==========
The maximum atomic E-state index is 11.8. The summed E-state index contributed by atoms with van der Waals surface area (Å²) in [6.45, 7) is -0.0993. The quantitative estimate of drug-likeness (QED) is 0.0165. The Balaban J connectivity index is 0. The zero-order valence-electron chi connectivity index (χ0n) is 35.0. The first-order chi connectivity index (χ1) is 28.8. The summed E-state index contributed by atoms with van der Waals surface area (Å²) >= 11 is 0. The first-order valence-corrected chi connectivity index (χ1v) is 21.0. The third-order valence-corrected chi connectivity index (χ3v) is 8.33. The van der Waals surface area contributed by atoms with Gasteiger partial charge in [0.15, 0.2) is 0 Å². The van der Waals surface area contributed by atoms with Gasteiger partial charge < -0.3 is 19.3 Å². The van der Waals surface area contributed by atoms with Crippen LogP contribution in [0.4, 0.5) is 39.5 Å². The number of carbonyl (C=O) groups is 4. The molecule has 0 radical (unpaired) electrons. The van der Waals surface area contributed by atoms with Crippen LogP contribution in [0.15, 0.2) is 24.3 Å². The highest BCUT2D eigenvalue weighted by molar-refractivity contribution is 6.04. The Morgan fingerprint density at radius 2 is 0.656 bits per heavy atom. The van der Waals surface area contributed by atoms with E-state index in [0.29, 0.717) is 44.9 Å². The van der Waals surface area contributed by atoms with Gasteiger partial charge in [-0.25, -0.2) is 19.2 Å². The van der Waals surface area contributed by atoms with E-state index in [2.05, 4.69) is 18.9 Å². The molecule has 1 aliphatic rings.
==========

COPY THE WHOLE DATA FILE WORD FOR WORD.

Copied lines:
The maximum atomic E-state index is 11.8. The summed E-state index contributed by atoms with van der Waals surface area (Å²) in [6.45, 7) is -0.0993. The quantitative estimate of drug-likeness (QED) is 0.0165. The Balaban J connectivity index is 0. The zero-order valence-electron chi connectivity index (χ0n) is 35.0. The first-order chi connectivity index (χ1) is 28.8. The summed E-state index contributed by atoms with van der Waals surface area (Å²) >= 11 is 0. The first-order valence-corrected chi connectivity index (χ1v) is 21.0. The third-order valence-corrected chi connectivity index (χ3v) is 8.33. The van der Waals surface area contributed by atoms with Gasteiger partial charge in [0.15, 0.2) is 0 Å². The van der Waals surface area contributed by atoms with Gasteiger partial charge < -0.3 is 19.3 Å². The van der Waals surface area contributed by atoms with Crippen LogP contribution in [0.4, 0.5) is 39.5 Å². The number of carbonyl (C=O) groups is 4. The molecule has 0 radical (unpaired) electrons. The van der Waals surface area contributed by atoms with Crippen LogP contribution in [0.15, 0.2) is 24.3 Å². The highest BCUT2D eigenvalue weighted by molar-refractivity contribution is 6.04. The Morgan fingerprint density at radius 2 is 0.656 bits per heavy atom. The van der Waals surface area contributed by atoms with E-state index in [0.29, 0.717) is 44.9 Å². The van der Waals surface area contributed by atoms with Gasteiger partial charge in [-0.25, -0.2) is 19.2 Å². The van der Waals surface area contributed by atoms with E-state index in [2.05, 4.69) is 18.9 Å². The molecule has 1 aliphatic rings.